Next I went to see The Queen again, another great film. This time everything about it was off. The focus was awful again; letters had really fuzzy edges. The framing was completely wrong, the heads were always cut off; I felt like I was watching the top 1/4 of the screen the entire time. And even the sound was bad, really hollow and quiet. A completely ruined experience for what is a beautiful film (that I had luckily seen before). And again, I don't want to run out and miss any of the movie, and even if I had, what can they do? At that point, without risking completely stopping the movie, they can only do so much, and that likely wouldn't have fixed it.
These two bad theater experiences completely ruined my time there. And the worst is I felt everyone around me could not have enjoyed the film as much as possible. You can't get immersed into a film when it's such an awful experience. And in turn you start to dislike the movie. All I want to do is promote the better movies and hope that other people go see them and enjoy them as well. And when I sit there and realize everyone else can't have as good of a reaction because the experience is appalling, then any hope for that film is nearly destroyed. It's biting right back at the studios, because their movies are losing viewers all because of simple problems from the theater.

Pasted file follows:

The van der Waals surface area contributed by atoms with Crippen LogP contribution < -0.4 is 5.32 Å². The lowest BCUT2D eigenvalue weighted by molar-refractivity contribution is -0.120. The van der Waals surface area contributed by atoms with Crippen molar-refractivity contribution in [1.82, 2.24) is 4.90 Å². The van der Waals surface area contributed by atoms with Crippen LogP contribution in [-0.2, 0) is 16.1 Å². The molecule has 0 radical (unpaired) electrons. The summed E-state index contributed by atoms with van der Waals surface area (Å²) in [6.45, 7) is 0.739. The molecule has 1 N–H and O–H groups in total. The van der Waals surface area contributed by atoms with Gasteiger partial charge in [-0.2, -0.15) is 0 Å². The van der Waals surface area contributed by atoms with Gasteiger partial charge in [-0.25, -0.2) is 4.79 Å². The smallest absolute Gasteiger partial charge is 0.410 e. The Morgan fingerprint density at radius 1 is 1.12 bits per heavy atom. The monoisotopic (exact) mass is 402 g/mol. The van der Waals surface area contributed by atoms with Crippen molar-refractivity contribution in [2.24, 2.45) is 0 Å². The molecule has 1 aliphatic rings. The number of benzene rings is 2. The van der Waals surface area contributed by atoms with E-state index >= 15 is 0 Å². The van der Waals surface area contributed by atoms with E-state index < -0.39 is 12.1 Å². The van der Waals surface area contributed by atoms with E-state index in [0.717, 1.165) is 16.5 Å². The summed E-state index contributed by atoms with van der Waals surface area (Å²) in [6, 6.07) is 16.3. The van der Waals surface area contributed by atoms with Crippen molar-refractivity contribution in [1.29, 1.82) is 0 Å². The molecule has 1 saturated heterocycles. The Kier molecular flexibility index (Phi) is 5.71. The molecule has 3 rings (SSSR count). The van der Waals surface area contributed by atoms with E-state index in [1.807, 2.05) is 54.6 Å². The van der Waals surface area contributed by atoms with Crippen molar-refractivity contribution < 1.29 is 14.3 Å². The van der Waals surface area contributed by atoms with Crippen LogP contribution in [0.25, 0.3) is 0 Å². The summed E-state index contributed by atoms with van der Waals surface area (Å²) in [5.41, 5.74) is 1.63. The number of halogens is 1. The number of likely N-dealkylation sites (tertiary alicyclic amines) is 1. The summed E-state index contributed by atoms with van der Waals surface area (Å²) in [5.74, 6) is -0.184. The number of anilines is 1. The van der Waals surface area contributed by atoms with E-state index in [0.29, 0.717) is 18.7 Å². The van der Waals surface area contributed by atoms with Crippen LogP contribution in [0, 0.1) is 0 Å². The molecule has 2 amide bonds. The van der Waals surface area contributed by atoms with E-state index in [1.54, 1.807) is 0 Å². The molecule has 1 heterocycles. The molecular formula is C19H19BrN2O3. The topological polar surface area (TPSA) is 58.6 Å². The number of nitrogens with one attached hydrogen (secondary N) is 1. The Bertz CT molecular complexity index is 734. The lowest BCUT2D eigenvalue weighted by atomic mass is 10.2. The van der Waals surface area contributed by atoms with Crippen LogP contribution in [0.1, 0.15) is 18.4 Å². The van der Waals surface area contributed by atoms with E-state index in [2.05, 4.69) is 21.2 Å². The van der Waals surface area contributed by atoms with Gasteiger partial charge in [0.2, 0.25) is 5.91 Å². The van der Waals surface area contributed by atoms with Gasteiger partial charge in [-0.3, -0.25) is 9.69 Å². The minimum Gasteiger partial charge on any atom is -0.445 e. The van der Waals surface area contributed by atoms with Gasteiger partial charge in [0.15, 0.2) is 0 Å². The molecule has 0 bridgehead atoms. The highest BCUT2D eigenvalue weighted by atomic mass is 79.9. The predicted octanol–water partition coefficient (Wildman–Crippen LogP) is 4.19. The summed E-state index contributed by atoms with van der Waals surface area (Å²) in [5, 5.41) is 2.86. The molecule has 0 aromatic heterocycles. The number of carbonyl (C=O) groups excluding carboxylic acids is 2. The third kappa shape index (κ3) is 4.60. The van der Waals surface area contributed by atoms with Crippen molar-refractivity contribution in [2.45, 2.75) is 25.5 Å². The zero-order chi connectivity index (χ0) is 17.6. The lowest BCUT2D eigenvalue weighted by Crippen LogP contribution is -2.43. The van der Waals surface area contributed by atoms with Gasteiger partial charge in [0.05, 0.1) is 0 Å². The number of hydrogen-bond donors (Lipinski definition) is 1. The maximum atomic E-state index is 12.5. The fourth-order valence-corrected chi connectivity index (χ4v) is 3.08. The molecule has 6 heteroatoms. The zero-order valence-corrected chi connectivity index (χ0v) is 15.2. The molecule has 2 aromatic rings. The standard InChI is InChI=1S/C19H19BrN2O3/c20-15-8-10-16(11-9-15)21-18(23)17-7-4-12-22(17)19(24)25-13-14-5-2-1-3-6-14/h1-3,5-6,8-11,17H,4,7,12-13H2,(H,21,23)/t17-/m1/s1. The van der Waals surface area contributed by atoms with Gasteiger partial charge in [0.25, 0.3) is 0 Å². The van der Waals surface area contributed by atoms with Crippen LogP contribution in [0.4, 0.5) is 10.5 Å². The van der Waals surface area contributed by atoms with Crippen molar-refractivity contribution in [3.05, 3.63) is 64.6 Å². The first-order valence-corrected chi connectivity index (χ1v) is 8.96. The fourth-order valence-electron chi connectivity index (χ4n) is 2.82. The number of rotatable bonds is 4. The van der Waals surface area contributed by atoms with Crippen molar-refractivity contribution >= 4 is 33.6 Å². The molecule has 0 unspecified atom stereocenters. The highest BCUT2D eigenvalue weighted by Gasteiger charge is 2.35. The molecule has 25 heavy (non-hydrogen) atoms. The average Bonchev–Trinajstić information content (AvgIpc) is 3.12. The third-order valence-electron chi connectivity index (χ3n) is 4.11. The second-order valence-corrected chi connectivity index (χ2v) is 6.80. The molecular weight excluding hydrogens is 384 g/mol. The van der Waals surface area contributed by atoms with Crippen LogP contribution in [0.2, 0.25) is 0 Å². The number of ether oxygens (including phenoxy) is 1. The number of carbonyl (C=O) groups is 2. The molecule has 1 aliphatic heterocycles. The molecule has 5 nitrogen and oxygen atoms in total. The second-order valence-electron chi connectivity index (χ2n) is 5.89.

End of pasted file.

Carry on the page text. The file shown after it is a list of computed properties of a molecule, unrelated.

It seems like it's not improving at all - only getting worse. Theaters think they can continue to take more and more advantage of you. You pay $10-$15 for a ticket and in turn you're served countless ads everywhere you go, overly-expensive popcorn, and the worst of all, an experience not even worth half the cost of a ticket. The least they can do is put a little bit of extra care and concern into the experience, and improve it with a bit of effort. Yea they have minimum wage staff, but promote incentives and better motivation just to get them to improve your experience. Get qualified projectionists and individuals who feel bad themselves when they know an audience isn't viewing a movie at it's optimum level (I know I would). Simple things like those - why can't they work on that? Where is all that $3 candy and $6 popcorn money going?